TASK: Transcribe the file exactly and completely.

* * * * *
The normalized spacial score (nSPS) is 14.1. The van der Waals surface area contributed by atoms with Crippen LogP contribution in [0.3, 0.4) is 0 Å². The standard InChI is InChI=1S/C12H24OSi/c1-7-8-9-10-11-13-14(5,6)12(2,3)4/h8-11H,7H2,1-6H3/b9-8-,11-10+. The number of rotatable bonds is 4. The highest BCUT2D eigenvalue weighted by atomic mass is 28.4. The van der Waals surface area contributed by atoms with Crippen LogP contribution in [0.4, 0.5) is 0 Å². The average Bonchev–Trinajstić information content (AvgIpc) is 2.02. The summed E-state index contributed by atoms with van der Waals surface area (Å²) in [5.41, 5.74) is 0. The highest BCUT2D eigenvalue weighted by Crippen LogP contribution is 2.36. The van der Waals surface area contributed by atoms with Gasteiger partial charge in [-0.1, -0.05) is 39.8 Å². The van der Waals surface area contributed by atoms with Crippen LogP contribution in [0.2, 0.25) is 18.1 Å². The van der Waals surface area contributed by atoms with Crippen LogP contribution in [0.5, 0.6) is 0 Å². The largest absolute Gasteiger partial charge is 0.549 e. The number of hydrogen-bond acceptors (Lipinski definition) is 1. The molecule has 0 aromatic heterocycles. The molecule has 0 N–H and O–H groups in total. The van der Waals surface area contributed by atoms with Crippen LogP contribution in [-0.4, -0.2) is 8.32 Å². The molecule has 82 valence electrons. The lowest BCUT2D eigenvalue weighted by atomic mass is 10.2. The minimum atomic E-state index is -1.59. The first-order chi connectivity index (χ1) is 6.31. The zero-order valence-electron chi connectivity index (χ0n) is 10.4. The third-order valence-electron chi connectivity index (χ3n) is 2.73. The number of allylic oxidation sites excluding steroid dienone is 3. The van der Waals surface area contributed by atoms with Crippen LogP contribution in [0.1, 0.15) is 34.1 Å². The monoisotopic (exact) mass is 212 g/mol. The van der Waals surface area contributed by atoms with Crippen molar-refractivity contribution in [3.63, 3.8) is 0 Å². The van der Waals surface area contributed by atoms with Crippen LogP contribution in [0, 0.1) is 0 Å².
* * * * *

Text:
The normalized spacial score (nSPS) is 14.1. The van der Waals surface area contributed by atoms with Crippen LogP contribution in [0.3, 0.4) is 0 Å². The standard InChI is InChI=1S/C12H24OSi/c1-7-8-9-10-11-13-14(5,6)12(2,3)4/h8-11H,7H2,1-6H3/b9-8-,11-10+. The number of rotatable bonds is 4. The highest BCUT2D eigenvalue weighted by atomic mass is 28.4. The van der Waals surface area contributed by atoms with Crippen LogP contribution in [0.4, 0.5) is 0 Å². The average Bonchev–Trinajstić information content (AvgIpc) is 2.02. The summed E-state index contributed by atoms with van der Waals surface area (Å²) in [5.41, 5.74) is 0. The highest BCUT2D eigenvalue weighted by Crippen LogP contribution is 2.36. The van der Waals surface area contributed by atoms with Gasteiger partial charge in [-0.1, -0.05) is 39.8 Å². The van der Waals surface area contributed by atoms with Crippen LogP contribution in [0.2, 0.25) is 18.1 Å². The van der Waals surface area contributed by atoms with Crippen LogP contribution in [0.5, 0.6) is 0 Å². The largest absolute Gasteiger partial charge is 0.549 e. The number of hydrogen-bond acceptors (Lipinski definition) is 1. The molecule has 0 aromatic heterocycles. The molecule has 0 N–H and O–H groups in total. The van der Waals surface area contributed by atoms with Crippen LogP contribution in [-0.4, -0.2) is 8.32 Å². The molecule has 82 valence electrons. The lowest BCUT2D eigenvalue weighted by atomic mass is 10.2. The minimum atomic E-state index is -1.59. The first-order chi connectivity index (χ1) is 6.31. The zero-order valence-electron chi connectivity index (χ0n) is 10.4. The third-order valence-electron chi connectivity index (χ3n) is 2.73. The number of allylic oxidation sites excluding steroid dienone is 3. The van der Waals surface area contributed by atoms with Crippen LogP contribution in [0.1, 0.15) is 34.1 Å². The monoisotopic (exact) mass is 212 g/mol. The van der Waals surface area contributed by atoms with Crippen molar-refractivity contribution in [3.63, 3.8) is 0 Å². The van der Waals surface area contributed by atoms with Crippen LogP contribution in [0, 0.1) is 0 Å².